The past days, I had often walked home, mainly because I was impatient and could not stand waiting in line for a jeepney and partly because I liked walking while listening to music. Tricycles were too costly for my taste: the trip was forty pesos, sometimes fifty or sixty depending on the driver, even up to a hundred when it was raining. It’s as if in this city, the road lengthened when it rained, and even more distance was added when it rained at night. For commuters like me, this was a nightmare come true.

With all the pollution looming, walking home was draining. Even my shoes of five years were starting to show signs of wear.

I continued to walk anyway.

At home, I sat on the edge of the bed in front of the fan. I always tried to rest for several minutes before continuing with the night. I didn’t always have the luxury of slacking off after a long, tiring day, a hard day’s night.

I called my mother, as I did every evening.

“Quetal?” she asked how I was doing.

“Amo lang syempre. Kansaw,” I replied, saying that everything was still the usual and I was tired.

“Porque man?” she asked me why.

“Nuevo lang yo ya liga casa. Ya kamina lang yo. Ya checkya yo si tiene ya agua, nuay pa man. Hindi pa yo puede kusina,” I told her, tiredly. I had walked home and when I checked the faucets, there was still no water, making me unable to cook dinner.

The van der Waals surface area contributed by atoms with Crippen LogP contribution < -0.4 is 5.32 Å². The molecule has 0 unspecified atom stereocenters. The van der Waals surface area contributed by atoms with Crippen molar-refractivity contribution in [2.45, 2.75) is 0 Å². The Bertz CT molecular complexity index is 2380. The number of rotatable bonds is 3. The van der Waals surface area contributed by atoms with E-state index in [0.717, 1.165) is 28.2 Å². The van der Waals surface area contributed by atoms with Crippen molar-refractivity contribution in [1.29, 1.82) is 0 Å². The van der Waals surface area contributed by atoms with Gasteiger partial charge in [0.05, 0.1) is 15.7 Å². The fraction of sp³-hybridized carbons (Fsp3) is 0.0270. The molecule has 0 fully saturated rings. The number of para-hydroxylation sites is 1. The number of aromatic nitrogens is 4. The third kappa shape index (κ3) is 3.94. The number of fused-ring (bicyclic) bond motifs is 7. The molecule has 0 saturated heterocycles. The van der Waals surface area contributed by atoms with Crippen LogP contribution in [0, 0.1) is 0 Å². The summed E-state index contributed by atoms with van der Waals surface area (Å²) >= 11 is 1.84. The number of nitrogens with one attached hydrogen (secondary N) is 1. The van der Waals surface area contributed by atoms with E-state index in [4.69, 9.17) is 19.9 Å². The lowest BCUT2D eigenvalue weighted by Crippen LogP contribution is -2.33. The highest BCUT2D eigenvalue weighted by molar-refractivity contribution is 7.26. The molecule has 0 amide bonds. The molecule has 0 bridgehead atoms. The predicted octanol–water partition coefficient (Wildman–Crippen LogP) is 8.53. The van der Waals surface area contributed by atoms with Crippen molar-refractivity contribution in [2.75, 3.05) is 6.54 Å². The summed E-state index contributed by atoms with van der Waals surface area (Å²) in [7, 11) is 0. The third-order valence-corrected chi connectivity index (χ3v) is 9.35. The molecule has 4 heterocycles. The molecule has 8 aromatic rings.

“Aguanta lang anay, anak. Nuay kita cosa puede ase kay ansina ya man gayot el sistema alyis,” she responded, telling me that I must endure because we couldn’t do much to relieve the circumstances.

It was not the response I was hoping to hear. My fatigue was starting to reach its limits.

“Ansina ya lang gayot kita pirmi. Aguanta ki aguanta, pirmi ya lang. Singko año ya tamen para aguanta. Bien kansaw ya yo,” I retorted. I was tired of being tired, of tolerating this kind of setup, of enduring for five years. It was exhausting.